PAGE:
Summer Series: 5 Tips for Maintaining the Work-Life Balance for Parents

When the kids go back to school after summer break, you can practically feel parents collectively exhaling with relief. This year, of course, is a bit different, since there are so many unknowns about the upcoming school year.
Will kids be allowed back in the classroom? Will Zoom once again reign supreme? Because it’s unknown how the rest of this pandemic story will play out, this year the collective sigh of relief from parents is not as joyful as it used to be.
Still, there are ways for parents to maintain their work-life balance as their kids go back to school/remote learning. The key is to remember that this is indeed a balancing act, and at some points, you may veer more toward one side than the other. That’s okay. Balancing acts are hard. But if you approach the upcoming transition with a plan, it makes it easier to succeed.

5 Tips for Maintaining the Work-Life Balance for Parents

Don’t let the struggle of balancing work and life get you down! Here are 5 tried and tested tips for maintaining your sanity while performing a tenuous balancing act.

1. Identify Your Priorities

When juggling your children’s new schedules and trying to maintain your old one, there are times when you won’t be able to achieve everything. That’s right, the work-life balance doesn’t mean becoming Superman and suddenly being able to do a hundred things at the same time. It does, however, mean that you have clearly identified your priorities, so you know what comes first and what will be the first thing you let slide, if necessary.

One way to do this is through the Ivy Lee method. This method, created by Ivy Lee over 100 years ago, says that every night, you should write down a list of five or six tasks that you need to do the next day. The next day, you do those tasks, in order from most important to least important. Whatever tasks you don’t finish get moved to the top of the list for the next day. The benefit of this method is that it reduces “decision fatigue” and forces you to concretize your priorities.

2. Set Boundaries, Eliminate Distractions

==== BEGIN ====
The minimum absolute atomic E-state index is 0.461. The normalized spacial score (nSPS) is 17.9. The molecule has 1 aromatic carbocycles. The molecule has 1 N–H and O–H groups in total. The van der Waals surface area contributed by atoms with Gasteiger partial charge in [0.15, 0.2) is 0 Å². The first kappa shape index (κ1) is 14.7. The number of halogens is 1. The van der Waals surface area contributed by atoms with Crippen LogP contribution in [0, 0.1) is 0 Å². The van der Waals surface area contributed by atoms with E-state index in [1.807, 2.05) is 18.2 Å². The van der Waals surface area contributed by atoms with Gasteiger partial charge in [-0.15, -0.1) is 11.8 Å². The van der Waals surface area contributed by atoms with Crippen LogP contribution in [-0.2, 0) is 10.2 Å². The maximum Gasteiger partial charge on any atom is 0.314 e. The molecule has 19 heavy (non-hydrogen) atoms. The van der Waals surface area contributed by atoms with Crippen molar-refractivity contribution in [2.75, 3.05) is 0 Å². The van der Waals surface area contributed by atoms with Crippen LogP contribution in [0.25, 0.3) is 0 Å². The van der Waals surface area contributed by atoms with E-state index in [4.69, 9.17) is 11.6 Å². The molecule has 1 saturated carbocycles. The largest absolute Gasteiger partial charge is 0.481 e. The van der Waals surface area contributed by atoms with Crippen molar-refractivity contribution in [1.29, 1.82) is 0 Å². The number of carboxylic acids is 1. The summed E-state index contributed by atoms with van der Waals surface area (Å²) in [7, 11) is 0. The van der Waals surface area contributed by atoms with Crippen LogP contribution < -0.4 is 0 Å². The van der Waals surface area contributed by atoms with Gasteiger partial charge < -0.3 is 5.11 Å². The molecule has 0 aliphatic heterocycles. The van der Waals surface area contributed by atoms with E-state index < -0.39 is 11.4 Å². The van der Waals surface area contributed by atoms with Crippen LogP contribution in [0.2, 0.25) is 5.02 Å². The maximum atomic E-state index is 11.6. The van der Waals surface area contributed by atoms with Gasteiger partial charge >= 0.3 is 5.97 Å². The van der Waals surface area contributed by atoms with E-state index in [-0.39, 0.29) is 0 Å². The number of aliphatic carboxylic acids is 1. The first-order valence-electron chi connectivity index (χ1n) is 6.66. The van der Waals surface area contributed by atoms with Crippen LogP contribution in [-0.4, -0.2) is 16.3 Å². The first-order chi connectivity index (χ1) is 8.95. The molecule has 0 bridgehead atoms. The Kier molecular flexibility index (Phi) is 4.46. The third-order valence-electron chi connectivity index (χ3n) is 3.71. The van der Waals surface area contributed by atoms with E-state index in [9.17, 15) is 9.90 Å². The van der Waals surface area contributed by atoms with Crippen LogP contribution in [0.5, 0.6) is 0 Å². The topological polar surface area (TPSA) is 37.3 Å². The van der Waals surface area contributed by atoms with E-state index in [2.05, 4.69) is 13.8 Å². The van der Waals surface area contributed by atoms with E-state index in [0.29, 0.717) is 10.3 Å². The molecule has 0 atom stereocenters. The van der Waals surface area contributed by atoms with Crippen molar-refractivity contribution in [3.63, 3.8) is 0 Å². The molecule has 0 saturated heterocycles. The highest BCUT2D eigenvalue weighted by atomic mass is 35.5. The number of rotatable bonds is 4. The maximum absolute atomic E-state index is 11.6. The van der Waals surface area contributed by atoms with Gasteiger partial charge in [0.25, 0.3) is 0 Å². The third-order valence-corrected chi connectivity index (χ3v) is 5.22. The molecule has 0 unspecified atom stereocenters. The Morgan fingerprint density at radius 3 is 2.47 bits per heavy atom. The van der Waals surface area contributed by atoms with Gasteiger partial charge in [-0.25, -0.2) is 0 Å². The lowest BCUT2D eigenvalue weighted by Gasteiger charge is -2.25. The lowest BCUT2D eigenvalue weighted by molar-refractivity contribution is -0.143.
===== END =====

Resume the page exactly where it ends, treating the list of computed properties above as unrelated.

When your kids reach a certain age, they can understand the boundaries that you set for them. Therefore, it’s important to talk to your children (who are old enough to understand) about your work hours, how important they are to you, and to only interrupt in case of an emergency. Setting boundaries helps eliminate distractions so you can get more work done in a focused environment.

At the same time, you can set boundaries with your boss and colleagues by telling them that certain hours are family time and you will be unavailable for any work conversations/tasks during that period. This way, you can be present with your children so they can feel that they are getting the best part of you.

3. Eat Well, Exercise, and Sleep

On the surface, eating well, exercising, and getting enough sleep at night have nothing to do with how you divide the time between your family and work. But dig just a tiny bit deeper and the connection is obvious. When you take care of your body, your mind is the true winner. You are in a better mood, feel better about yourself, and have the resources to make good decisions. This makes you a person who will be better equipped to handle life’s inevitable challenges.

4. Seek Support

People often say “it takes a village to raise a child,” so imagine if you have more than one child and are working at the same time! While most of us don’t live in villages, seeking out support can be the difference between managing and falling apart. At work, seek the support of colleagues who are in similar situations. Ask for advice on how to manage your kids’ schedules and your own work schedule. At home, seek the support of neighbors, friends, and family members who might be able to pitch in. While they can’t relieve you of all responsibility, they can definitely lighten the load.

5. Make Time for Self-Care

When you are constantly vacillating between your children’s needs and your work responsibilities, you sometimes lose sight of yourself. Aside from the obvious problem with this, the other problems are that you won’t end up doing well in either arena. Self-care is a way to maintain your sanity and give yourself the care you need so that you can have the energy and wherewithal to give others what they need.

What exactly is self-care? Licensed Counselling Psychologist Raphailia Michael defines it as “any activity that we do deliberately in order to take care of our mental, emotional, and physical health.” Sounds simple, but it’s easier said than done. Therefore, when working out your schedule of when to be with the kids, help them with homework, drive them to extracurriculars, give up your device, and actually work, make sure to include some time for self-care. It’s not a luxury, it’s a necessity.

Healthy Parents, Healthy Kids

The state of parents’ physical and emotional health directly reflects that of their children. So when you’re able to strike a work-life balance that works, you are not only giving a great example but showing your kids how to succeed themselves.

Another benefit of staying emotionally and physically healthy is that you can qualify for lower rates on life insurance. Life insurance is a crucial foundation for parents, giving them peace of mind knowing that their children will be protected in case of tragedy.
Sproutt insurance advisors are available to help you determine what kind of life insurance is best for you. Simply answer a few questions and we will find the best-value plan for your lifestyle, needs, and budget.

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